The Gap Between Male and Female Youth Suicide Rates is Narrowing in the U.S.



For decades, U.S. boys have died by suicide far more frequently than girls, even though girls attempt suicide and report contemplating it more often. In the suicide prevention world, the phenomenon is known as the gender paradox.

The paradox still persists today—but new data published in JAMA Network Open suggest the gap between male and female youth suicide deaths is narrowing.

“What we’re seeing is alarming,” says study co-author Donna Ruch, a researcher with the Research Institute at Nationwide Children’s Hospital in Ohio. “On top of the fact that females are thinking about suicide more and attempting suicide more, now they’re actually completing suicide.”

U.S. suicide rates are rising across age groups and demographics, and youth are no exception. But the uptick hasn’t been equal across genders. Starting in 2007, suicide rates for girls ages 10 to 14 began increasing annually by about 13%, compared to about 7% for boys, according to the new study. For teens ages 15 to 19, rates among girls and boys increased by about 8% and 3.5%, respectively, the new study says.

Suicide rates among teen girls hit a 40-year high in 2015, according to previous federal data. And in the process, the disparity between male and female suicide rates has lessened considerably, Ruch says. In 1975, boys ages 10 to 14 died by suicide 3.14 times more than girls, but by 2015, they died 1.8 times more often. For boys ages 15 to 19, those numbers dropped from 4.15 to 3.31 over the same time period.

Royal Baby Archie’s Birth Certificate Is Released



Meghan Markle and Prince Harry decided to buck royal tradition for the birth of their son, Archie Harrison Mountbatten-Windsor. While most members of the British royal family, including Princess Anne, Princess Diana, and Kate Middleton, the Duchess of Cambridge, chose to give birth at the Lindo Wing at St. Mary’s Hospital in London, Markle opted for a different maternity ward. For the sake of privacy, though, exactly which one she chose was a secret — until now.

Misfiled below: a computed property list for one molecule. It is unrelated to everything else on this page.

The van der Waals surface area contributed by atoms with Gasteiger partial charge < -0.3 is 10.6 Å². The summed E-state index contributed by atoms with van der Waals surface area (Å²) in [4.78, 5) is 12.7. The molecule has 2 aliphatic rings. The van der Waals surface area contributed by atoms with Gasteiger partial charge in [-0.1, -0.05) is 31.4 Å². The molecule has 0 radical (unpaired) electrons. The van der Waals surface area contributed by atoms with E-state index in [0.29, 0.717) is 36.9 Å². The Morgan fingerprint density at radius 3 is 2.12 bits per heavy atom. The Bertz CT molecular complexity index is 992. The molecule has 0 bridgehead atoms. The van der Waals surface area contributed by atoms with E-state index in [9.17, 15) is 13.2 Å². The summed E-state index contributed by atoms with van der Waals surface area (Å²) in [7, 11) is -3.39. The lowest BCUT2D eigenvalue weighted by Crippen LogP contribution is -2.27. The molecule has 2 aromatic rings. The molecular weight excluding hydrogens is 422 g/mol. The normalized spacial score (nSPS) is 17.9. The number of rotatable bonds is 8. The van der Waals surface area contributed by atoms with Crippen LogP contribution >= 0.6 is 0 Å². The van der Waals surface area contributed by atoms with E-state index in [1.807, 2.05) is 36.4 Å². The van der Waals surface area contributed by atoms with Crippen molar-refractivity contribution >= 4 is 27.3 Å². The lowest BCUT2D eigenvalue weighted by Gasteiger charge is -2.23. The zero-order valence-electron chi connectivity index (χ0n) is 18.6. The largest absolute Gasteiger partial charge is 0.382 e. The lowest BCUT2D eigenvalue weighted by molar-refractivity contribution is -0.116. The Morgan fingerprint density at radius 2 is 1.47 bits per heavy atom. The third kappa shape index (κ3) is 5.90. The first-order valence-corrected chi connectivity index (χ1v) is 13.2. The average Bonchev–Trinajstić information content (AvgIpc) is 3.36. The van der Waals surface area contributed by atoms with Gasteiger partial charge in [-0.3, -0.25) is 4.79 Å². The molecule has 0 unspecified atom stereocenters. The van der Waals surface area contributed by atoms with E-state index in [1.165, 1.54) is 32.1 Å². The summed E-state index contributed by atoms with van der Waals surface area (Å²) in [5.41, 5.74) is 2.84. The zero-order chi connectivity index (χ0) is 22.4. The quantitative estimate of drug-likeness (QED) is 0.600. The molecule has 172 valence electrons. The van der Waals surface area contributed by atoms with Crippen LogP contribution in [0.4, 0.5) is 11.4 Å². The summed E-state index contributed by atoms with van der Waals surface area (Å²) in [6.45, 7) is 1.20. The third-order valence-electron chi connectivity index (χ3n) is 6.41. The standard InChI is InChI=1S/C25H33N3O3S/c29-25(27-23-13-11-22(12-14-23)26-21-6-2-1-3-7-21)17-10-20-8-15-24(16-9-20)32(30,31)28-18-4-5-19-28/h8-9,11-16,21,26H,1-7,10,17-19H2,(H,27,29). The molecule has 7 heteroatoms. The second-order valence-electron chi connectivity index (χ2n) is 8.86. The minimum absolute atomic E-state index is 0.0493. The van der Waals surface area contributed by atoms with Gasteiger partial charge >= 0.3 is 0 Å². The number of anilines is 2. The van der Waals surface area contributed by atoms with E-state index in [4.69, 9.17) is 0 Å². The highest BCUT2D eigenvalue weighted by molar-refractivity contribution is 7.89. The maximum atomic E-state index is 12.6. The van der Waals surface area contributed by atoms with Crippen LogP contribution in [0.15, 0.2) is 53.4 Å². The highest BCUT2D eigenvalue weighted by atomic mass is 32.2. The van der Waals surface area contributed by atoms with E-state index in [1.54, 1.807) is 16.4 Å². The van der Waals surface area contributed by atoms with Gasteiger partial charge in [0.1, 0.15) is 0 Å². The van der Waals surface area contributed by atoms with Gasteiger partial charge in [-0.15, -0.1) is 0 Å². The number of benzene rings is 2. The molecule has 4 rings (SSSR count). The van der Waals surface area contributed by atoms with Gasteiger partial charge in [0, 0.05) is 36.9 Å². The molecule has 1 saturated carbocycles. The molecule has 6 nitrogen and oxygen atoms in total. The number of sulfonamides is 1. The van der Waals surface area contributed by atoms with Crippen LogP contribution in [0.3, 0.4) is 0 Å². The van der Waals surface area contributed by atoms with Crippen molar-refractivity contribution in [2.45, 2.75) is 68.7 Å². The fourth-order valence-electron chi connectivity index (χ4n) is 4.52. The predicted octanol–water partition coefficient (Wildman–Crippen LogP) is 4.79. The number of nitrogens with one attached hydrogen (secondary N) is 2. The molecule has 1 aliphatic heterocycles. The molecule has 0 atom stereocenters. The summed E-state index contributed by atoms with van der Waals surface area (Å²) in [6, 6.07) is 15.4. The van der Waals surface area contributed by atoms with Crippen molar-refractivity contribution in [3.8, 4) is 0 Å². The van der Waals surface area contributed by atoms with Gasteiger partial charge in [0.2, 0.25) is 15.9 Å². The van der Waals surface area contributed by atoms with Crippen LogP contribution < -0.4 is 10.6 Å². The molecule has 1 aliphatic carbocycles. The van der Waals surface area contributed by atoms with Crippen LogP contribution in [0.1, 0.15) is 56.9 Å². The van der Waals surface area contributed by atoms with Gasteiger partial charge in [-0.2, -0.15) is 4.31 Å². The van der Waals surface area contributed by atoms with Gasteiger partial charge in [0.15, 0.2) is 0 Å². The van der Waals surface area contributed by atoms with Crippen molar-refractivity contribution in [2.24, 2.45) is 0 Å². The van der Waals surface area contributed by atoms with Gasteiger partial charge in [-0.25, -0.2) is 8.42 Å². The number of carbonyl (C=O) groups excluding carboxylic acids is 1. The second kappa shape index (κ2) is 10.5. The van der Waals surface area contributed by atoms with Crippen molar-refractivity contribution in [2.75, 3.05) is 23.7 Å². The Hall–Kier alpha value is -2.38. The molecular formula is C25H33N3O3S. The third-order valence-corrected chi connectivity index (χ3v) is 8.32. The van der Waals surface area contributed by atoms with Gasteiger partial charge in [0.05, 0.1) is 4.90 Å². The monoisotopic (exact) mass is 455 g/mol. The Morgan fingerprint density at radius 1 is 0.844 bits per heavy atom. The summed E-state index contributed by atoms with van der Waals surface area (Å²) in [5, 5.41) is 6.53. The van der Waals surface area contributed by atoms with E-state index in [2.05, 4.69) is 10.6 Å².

After weeks of speculation, the birthplace of the newest royal baby has been confirmed with the reveal of Archie’s birth certificate. Under British law, all births must be registered within six weeks. Once done so, birth certificates become public records.

Royal Baby Archie's Birth Certificate
Jonathan Brady – PA Images—PA Images via Getty ImagesThe birth certificate of Archie Harrison Mountbatten-Windsor, son of the Duke and Duchess of Sussex, who was born at the Portland Hospital in London.

While it was initially believed that Archie was born on May 6th at their home Frogmore Cottage, it turns out that while Markle and Prince Harry didn’t stray that far from royal norms. Baby Archie was born at the private Portland Hospital in Westminster, London. He wasn’t the first member of the royal family to be born there, either. Sarah, Duchess of York, welcomed her two children at the hospital, as did both Lady Sarah Chatto and Serena-Armstrong Jones, Countess of Snowdon (the daughter and daughter-in-law of Queen Elizabeth’s sister, Princess Margaret respectively).

The birth certificate lists Archie’s full name, as well as those of his parents, and lists his parents’ occupations as “Prince and Princess of the United Kingdom,” which is certainly a nice thing to put on a business card. (Kate Middleton’s occupation was listed similarly on her childrens’ birth certificates.) Archie himself does not yet have a royal title, likely because Prince Harry and Markle “want a normal life for their children,” royal expert Marlene Koenig previously told TIME.

The news of Archie’s birthplace comes just ahead of the first wedding anniversary of his parents, who are also known as the Duke and Duchess of Sussex.

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“If you look deeply into the palm of your hand, you will see your parents
and all generations of your ancestors. All of them are alive in this moment.
Each is present in your body. You are the continuation of each of these people.”
– Thich Nhat Hanh


“Love is the emblem of eternity: it confounds all notion of time:
effaces all memory of a beginning, all fear of an end.”
 Anne Louise Germaine de Staël-Holstein

“You can call it a clan, call it a network, call it a tribe, call it a family.
Whatever you call it, whoever you are, you need one.”

– Jane Howard

“You can kiss your family and friends good-bye and put miles between you,
but at the same time you carry them with you in your heart, your mind,
your stomach, because you do not just live in a world
but a world lives in you.”

― Frederick Buechner